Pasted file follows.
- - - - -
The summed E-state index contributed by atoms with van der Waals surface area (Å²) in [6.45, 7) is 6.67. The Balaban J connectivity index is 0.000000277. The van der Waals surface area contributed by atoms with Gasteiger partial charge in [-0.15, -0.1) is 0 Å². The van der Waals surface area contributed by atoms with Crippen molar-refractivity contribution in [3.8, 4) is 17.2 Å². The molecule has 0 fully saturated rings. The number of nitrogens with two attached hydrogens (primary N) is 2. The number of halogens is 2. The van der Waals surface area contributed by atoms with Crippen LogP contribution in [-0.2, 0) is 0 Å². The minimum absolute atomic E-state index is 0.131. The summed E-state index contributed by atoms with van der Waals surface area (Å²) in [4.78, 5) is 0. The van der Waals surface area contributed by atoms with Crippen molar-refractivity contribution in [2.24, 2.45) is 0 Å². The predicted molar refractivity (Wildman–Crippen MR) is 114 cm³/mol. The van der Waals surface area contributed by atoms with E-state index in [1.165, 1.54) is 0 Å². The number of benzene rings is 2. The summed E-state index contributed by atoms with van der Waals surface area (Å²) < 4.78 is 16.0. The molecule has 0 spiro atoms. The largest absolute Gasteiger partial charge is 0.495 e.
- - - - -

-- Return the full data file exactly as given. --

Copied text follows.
The summed E-state index contributed by atoms with van der Waals surface area (Å²) in [6.45, 7) is 6.67. The Balaban J connectivity index is 0.000000277. The van der Waals surface area contributed by atoms with Gasteiger partial charge in [-0.15, -0.1) is 0 Å². The van der Waals surface area contributed by atoms with Crippen molar-refractivity contribution in [3.8, 4) is 17.2 Å². The molecule has 0 fully saturated rings. The number of nitrogens with two attached hydrogens (primary N) is 2. The number of halogens is 2. The van der Waals surface area contributed by atoms with Crippen LogP contribution in [-0.2, 0) is 0 Å². The minimum absolute atomic E-state index is 0.131. The summed E-state index contributed by atoms with van der Waals surface area (Å²) in [4.78, 5) is 0. The van der Waals surface area contributed by atoms with Crippen molar-refractivity contribution in [2.24, 2.45) is 0 Å². The predicted molar refractivity (Wildman–Crippen MR) is 114 cm³/mol. The van der Waals surface area contributed by atoms with E-state index in [1.165, 1.54) is 0 Å². The number of benzene rings is 2. The summed E-state index contributed by atoms with van der Waals surface area (Å²) < 4.78 is 16.0. The molecule has 0 spiro atoms. The largest absolute Gasteiger partial charge is 0.495 e.